We also have in place exceptional safety protocols. Days after the World Health Organization declared COVID-19 a pandemic in March, we assembled an emergency task force to identify and monitor protective measures and supplied our clinics and staff with copious amounts of personal protection equipment (PPE) and appropriate cleaning products, thereby ensuring patients who had to come to our clinics could do so safely. And we continue to perform daily temperature screenings on patients and employees across all our locations.

Vaccines will bring us some relief in 2021. But AON will continue to do all we can to prevent and mitigate the spread of COVID-19 to keep our patients safe while getting the care they need and deserve.

Fighting for Our Patients and Practices

We are doing everything in our power to ensure our patients have access to the great care and medications provided by our practices. To that end, we are working with our public policy partners and the Community Oncology Alliance (COA) to put a stop to the Most Favored Nation (MFN) Model announced by the Centers for Medicare & Medicaid Services (CMS).

In accordance with the MFN, Medicare will reimburse only the 38 most used drugs in oncology at a rate below the average sale price. According to COA, these include mainstay breast, lung and prostate cancer drugs, as well as the latest cutting-edge immunotherapies that have had significant results in improving survival rates. The rate will continue to decrease over a five-year period until it hits MFN price — which, according to COA, will be so low that clinics will have to send patients to 340B hospitals for treatment.

One recent study shows that, under the MFN model, out-of-pocket drug costs will be lowered for less than 1% of Medicare beneficiaries. According to COA, CMS estimates that in the first year of the MFN, 20% of seniors will be required to find new oncologists and treatment and nearly half of those will forgo treatment. By 2023, 30% of Medicare seniors may be displaced with 1 in 5 not getting treated.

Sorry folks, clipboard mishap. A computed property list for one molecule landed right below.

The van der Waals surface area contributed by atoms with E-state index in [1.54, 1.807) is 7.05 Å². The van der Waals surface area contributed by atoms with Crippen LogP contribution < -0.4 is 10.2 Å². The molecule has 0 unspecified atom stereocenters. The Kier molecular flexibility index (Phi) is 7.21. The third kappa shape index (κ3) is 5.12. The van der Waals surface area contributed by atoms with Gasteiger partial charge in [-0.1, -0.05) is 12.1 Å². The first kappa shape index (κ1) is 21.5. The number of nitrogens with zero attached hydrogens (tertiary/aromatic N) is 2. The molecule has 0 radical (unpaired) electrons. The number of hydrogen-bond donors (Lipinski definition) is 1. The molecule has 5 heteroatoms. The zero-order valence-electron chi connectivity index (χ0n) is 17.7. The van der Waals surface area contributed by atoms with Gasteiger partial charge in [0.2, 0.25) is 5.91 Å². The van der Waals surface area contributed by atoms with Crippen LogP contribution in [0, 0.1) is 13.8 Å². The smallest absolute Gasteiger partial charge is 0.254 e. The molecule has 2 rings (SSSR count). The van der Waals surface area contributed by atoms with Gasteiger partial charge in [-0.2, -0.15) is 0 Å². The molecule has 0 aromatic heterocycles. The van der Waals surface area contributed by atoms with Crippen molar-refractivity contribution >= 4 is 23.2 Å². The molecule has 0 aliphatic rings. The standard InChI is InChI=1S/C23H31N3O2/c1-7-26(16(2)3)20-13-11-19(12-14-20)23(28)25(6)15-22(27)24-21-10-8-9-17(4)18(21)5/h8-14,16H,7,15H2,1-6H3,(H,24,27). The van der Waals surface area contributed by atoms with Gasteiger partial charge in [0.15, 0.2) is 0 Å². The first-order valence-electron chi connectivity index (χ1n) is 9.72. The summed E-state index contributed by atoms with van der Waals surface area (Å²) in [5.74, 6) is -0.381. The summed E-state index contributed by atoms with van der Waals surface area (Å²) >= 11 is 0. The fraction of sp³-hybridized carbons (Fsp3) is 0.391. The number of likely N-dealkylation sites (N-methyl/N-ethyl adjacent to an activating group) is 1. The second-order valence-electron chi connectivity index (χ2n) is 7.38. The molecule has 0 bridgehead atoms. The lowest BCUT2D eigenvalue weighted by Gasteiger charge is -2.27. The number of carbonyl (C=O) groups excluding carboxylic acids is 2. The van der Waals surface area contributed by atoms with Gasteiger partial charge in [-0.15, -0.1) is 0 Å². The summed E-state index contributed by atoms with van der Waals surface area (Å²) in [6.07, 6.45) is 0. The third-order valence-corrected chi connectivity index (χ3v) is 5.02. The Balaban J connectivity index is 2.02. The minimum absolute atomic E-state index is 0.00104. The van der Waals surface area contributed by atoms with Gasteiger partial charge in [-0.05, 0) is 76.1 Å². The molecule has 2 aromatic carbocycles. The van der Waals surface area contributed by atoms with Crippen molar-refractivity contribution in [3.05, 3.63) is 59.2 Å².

It appears, however, the MFN may not come to pass. The U.S. District Court in Washington, D.C. is in the process of hearing COA’s complaint, as well as a temporary restraining order and preliminary injunction that have been filed to delay the measure’s implementation.  

Medicare Reimbursement Sequestration

Because of the extensive financial burden placed on patients and clinics by the COVID-19 pandemic, we are also fighting against the extension of the Sequestration on Medicare Reimbursement, which is part of The Coronavirus Aid, Relief and Economic Security (CARES) Act. Extending these 2% cuts, which were enacted by Congress in 2013, will drive up costs for both patients and clinics across the country and no doubt lead to more harmful lapses in care.

The moratorium began on May 1, 2020 and was set to expire on December 31, 2020. Because of the ongoing pandemic, however, it has been extended through March 31, and the 2% Medicare cuts will not be applied in the first quarter of this year.

Despite these challenges, AON’s top priority for 2021 and beyond will always be our patients. We and our participating practices vow to continue to do what we do best — provide top-quality cancer care to patients right in their own backyard.

Advancements in Lung Cancer Treatment

Though lung cancer may not be the most common type worldwide, it nonetheless kills more men and women in the United States each year than any other type of cancer. Thankfully, the number of people dying from non-small cell lung cancer—the most common type of lung cancer—has sharply declined in recent years, according to a study published in the New England Journal of Medicine by Howlader et al. This is a result of both the decline in tobacco use (particularly among men) as well as the increased effectiveness of new lung cancer treatments.

At Zangmeister Cancer Center, we offer all the cutting-edge, Food & Drug Administration (FDA) approved treatments available, as well as investigational treatments being studied through the National Cancer Institute Community Oncology Research Program (NCORP).

The Benefits of Precision Medicine